They're both popular, very different in style, but there are a great deal of similarities between the two that I think would be very interesting to explore in detail. Scores are available on IMSLP (we'd have to agree on which ones to use exactly so we can reference page and rehearsal numbers.)



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#2046490 - 03/11/13 02:14 PM Re: Concerto Analysis [Re: Polyphonist]  
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I don't particularly understand this thing that you are doing, but it sounds interesting, a suggestion is/are the Liszt piano concertos, or a Mozart concerto?

#2046500 - 03/11/13 02:38 PM Re: Concerto Analysis [Re: Kreisler]  
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Originally Posted by Kreisler
Here's an idea - let's do two concerti: Beethoven 3 and Rachmaninoff 2.

They're both popular, very different in style, but there are a great deal of similarities between the two that I think would be very interesting to explore in detail. Scores are available on IMSLP (we'd have to agree on which ones to use exactly so we can reference page and rehearsal numbers.)



Wonderful suggestions. In the Beethoven, I am particularly a fan of the transition back into C minor after the end of the cadenza in the first movement. Sheer magic with simple means.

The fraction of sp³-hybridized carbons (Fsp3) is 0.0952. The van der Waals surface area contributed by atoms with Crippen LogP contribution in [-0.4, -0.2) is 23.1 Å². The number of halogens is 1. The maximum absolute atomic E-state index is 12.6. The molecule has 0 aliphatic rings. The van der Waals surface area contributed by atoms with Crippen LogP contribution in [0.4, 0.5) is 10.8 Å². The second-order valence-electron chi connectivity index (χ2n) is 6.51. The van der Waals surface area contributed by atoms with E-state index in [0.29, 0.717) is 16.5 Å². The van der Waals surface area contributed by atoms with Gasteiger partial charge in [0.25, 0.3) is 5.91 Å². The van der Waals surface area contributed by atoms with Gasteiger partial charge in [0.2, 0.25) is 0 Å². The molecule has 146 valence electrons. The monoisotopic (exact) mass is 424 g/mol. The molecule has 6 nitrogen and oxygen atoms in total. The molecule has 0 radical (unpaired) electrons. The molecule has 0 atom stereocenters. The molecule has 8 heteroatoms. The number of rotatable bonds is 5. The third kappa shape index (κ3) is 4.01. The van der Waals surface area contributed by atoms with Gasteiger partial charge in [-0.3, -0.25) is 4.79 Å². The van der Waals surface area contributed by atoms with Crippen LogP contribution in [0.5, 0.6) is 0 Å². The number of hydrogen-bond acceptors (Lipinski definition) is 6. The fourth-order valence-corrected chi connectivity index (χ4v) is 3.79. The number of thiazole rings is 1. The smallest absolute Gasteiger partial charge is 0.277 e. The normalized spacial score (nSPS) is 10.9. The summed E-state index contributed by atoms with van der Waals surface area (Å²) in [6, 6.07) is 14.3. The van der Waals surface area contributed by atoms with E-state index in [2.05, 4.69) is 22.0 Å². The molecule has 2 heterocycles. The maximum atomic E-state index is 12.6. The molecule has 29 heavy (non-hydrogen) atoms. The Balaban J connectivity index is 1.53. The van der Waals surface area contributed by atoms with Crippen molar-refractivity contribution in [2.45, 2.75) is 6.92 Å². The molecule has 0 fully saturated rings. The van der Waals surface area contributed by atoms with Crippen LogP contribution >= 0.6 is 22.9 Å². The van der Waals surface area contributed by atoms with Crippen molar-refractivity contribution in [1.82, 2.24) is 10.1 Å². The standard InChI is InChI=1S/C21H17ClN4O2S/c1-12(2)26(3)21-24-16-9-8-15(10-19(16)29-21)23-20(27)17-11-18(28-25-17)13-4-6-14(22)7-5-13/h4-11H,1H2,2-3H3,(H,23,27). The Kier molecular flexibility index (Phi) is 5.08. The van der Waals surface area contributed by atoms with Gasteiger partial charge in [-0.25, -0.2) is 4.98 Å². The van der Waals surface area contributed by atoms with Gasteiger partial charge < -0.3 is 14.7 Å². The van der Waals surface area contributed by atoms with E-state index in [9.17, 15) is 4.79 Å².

#2046511 - 03/11/13 02:58 PM Re: Concerto Analysis [Re: Mark_C]  
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Originally Posted by Mark_C
(Many of us don't much see that other section and so we don't know what you're referring to over there.)

We've been looking at various pieces over in the ABF. The current thread, Classical Sonata Analysis, was started out to look at sonatas and sonata form, but we have looked at non-sonatas there too.

We use various tools to understand how the music is put together and how it achieves its effects. We look at a variety of features of the work including (but not limited to) harmony, melody, themes and their transformations, and form. Without fully knowing what polyphonist would like to do here, I imagine this thread would be similar.